• by Opportunist ( 166417 ) on Sunday November 05, 2017 @02:26PM (#55494597)

    This is what happens when you try to pull a stunt like this.

    Certificates are based on a system of trust. I trust a certificate because the issuer promises that it belongs to the party it was issued to. If that party now not only has the ability but also the obvious intent to intercept and snoop on traffic, the certificate is intrinsically untrustworthy. Because it can easily be used for such nefarious applications.

    The Netherlands just made all their certificates along with every certificate issuing company under their jurisdiction untrustworthy.

    • by AmiMoJo ( 196126 )

      They should distrust all certificate authorities in countries where there are secret legal means to force the creation of bogus certificates, e.g. the UK.

      The whole system needs replacing but while we have to work with it it's important to take a firm stance on not allowing governments to interfere with or subvert it.

    • by cstacy ( 534252 ) on Sunday November 05, 2017 @06:46PM (#55495729)

      This is what happens when you try to pull a stunt like this.

      Certificates are based on a system of trust. I trust a certificate because the issuer promises that it belongs to the party it was issued to. If that party now not only has the ability but also the obvious intent to intercept and snoop on traffic, the certificate is intrinsically untrustworthy. Because it can easily be used for such nefarious applications.

      The Netherlands just made all their certificates along with every certificate issuing company under their jurisdiction untrustworthy.

      What makes anyone think that certain various intelligence agencies (such as those in the USA and Europe in general) do not already have the means to sign "false certificates"? Through government intimidation, secret procedures, etc. In what way are the corporate-based CAs not secretly influenced by the government(s)?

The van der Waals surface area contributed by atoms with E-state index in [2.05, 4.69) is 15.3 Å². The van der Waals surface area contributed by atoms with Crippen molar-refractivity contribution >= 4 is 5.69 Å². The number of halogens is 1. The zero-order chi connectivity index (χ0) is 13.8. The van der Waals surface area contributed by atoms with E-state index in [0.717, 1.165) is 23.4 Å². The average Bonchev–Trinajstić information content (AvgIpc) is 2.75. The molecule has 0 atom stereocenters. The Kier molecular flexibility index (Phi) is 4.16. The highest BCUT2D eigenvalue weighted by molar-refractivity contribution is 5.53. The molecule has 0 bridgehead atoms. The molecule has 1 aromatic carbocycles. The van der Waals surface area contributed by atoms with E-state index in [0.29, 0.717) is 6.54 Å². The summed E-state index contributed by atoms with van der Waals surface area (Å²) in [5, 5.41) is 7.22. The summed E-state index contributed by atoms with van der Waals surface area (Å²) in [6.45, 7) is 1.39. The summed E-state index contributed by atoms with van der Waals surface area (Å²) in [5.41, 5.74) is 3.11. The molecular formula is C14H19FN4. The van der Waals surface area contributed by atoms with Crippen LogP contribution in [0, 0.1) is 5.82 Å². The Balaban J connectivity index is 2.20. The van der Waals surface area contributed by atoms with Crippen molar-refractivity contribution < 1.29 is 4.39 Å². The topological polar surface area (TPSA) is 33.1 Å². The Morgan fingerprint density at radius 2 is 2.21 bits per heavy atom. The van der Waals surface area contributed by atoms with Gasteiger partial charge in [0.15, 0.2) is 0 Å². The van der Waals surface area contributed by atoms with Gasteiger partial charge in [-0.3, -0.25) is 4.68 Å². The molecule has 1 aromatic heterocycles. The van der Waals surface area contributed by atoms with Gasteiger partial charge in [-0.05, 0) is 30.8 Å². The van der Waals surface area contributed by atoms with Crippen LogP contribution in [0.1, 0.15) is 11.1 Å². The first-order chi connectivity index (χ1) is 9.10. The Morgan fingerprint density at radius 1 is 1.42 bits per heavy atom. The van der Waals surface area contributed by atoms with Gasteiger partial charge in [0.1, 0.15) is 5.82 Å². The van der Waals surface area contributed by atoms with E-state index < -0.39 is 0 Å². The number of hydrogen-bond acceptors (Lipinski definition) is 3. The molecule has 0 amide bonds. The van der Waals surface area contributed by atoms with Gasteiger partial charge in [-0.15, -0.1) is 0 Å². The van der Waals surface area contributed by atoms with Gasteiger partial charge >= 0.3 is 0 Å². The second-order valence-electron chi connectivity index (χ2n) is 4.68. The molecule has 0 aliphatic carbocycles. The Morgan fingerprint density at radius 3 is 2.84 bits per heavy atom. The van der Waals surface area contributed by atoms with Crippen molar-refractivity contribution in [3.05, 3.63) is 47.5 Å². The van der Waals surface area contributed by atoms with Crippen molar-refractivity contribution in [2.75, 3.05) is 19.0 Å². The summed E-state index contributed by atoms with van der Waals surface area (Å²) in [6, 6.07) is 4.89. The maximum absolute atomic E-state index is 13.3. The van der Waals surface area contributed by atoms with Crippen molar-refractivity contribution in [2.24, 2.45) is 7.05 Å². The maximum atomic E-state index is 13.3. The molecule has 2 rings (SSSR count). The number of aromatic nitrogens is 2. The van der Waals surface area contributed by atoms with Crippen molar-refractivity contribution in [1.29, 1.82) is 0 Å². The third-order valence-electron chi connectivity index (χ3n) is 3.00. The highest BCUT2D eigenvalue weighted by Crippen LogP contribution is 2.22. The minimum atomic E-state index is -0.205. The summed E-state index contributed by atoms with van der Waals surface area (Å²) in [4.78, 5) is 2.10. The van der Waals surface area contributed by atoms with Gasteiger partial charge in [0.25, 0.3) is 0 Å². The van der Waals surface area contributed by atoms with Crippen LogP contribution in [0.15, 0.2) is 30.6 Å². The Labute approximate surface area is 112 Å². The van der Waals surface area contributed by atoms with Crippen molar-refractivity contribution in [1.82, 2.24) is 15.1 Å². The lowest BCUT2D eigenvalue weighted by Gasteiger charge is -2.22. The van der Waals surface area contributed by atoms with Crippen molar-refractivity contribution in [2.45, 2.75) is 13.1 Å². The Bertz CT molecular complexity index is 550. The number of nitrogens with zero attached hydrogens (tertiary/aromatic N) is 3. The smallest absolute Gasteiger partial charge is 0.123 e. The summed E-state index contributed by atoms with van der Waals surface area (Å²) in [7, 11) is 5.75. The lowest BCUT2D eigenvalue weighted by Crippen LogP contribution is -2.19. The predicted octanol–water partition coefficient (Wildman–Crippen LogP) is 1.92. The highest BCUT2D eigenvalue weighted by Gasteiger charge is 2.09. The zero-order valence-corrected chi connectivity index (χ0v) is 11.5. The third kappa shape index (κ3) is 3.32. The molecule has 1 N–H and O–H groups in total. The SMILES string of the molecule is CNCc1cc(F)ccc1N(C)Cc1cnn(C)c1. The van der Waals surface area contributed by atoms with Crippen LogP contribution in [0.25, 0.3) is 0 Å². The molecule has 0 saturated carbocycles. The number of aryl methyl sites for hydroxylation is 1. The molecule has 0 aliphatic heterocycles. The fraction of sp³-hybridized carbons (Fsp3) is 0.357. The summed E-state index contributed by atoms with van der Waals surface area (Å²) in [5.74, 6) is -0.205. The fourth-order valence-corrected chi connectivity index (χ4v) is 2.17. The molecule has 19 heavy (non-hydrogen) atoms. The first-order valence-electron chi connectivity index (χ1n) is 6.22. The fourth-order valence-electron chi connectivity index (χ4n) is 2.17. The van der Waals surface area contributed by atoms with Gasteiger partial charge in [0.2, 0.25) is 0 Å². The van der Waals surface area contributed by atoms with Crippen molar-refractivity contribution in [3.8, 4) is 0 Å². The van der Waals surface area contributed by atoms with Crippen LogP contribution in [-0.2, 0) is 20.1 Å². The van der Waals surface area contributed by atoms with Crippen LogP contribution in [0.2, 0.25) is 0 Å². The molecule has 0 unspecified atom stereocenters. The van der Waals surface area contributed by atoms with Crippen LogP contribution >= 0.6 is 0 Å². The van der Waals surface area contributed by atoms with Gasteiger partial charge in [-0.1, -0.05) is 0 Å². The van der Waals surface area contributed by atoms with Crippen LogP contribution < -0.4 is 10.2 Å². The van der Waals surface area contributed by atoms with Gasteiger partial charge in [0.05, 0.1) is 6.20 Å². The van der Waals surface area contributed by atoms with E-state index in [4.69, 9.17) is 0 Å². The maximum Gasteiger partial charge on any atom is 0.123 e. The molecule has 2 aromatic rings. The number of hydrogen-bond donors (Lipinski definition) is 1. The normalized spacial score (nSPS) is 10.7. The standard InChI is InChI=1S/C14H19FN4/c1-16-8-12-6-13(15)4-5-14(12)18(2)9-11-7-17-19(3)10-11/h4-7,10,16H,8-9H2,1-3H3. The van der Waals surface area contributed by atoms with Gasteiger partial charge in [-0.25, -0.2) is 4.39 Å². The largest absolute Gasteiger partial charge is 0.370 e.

• Referendum (Score:2, Informative)

    by Anonymous Coward
    Btw, Netherlands will hold a referendum on this new surveillance law, so Mozilla's action is warranted https://www.reuters.com/articl... [reuters.com]
    • Re: (Score:3, Informative)

      by bokkepoot ( 143872 )

      Btw, Netherlands will hold a referendum on this new surveillance law

      The referendum to be held is only valid if 30% of the eligible voters actually vote, and even if it is valid, it is (only) an advisory referendum.

      Also, 2 of the major parties have already spoken out as to ignore the results of the referendum, whatever they may be, and continue with this surveillance law.

      • That's ok. Most Dutch also ignore what these two parties say.

        • Sadly they are in government...
          • You say this like it mattered.

            The more governments act against the interests of their subjects, the less said subjects feel obliged to heed their laws. Or report those that break them.

            This is, by the way, one of the reasons the East Bloc fell. In the end people felt more committed to their fellow sufferers than their government.

            • We're a long way off from that point. Especially since there's a sizable silent majority who think they "have nothing to hide"
              • But they also don't want to get involved with government. My neighbor is stealing public property? I'd rather not get involved, it's not like it's my business.

          • by tsa ( 15680 )

            Next time they won't be.
            The thing with having untrustworthy gouvernments and a democracy is that diring the next elections the people always punish the parties for their behaviour. This results in difficult formations and absolutely no possibility of long term planning. Which means the Netherlands are now way behind in education, technology and are far below even the US with regard to doing battling climate change.

  • We have been existing for a long time without https, but now we want a certificate for everything, even places where is trust isnâ(TM)t needed. One of the issues I see is that there is a difference between trust and encryption, but the average user may not make the distinction.

    Also, to the average user it isnâ(TM)t clear who the third party they are trusting is and whether they are any more trustworthy. This leads to the risk of blind trust and the consequences that go with it. A bit like afreeing

    • I have no idea who hosts the server, and I have no need to trust them. It is useful though if I know that they're the source of the data.

      This encryption isn't about trusting the other party you agreed to exchange network data with, it is about trust in the network pipe itself!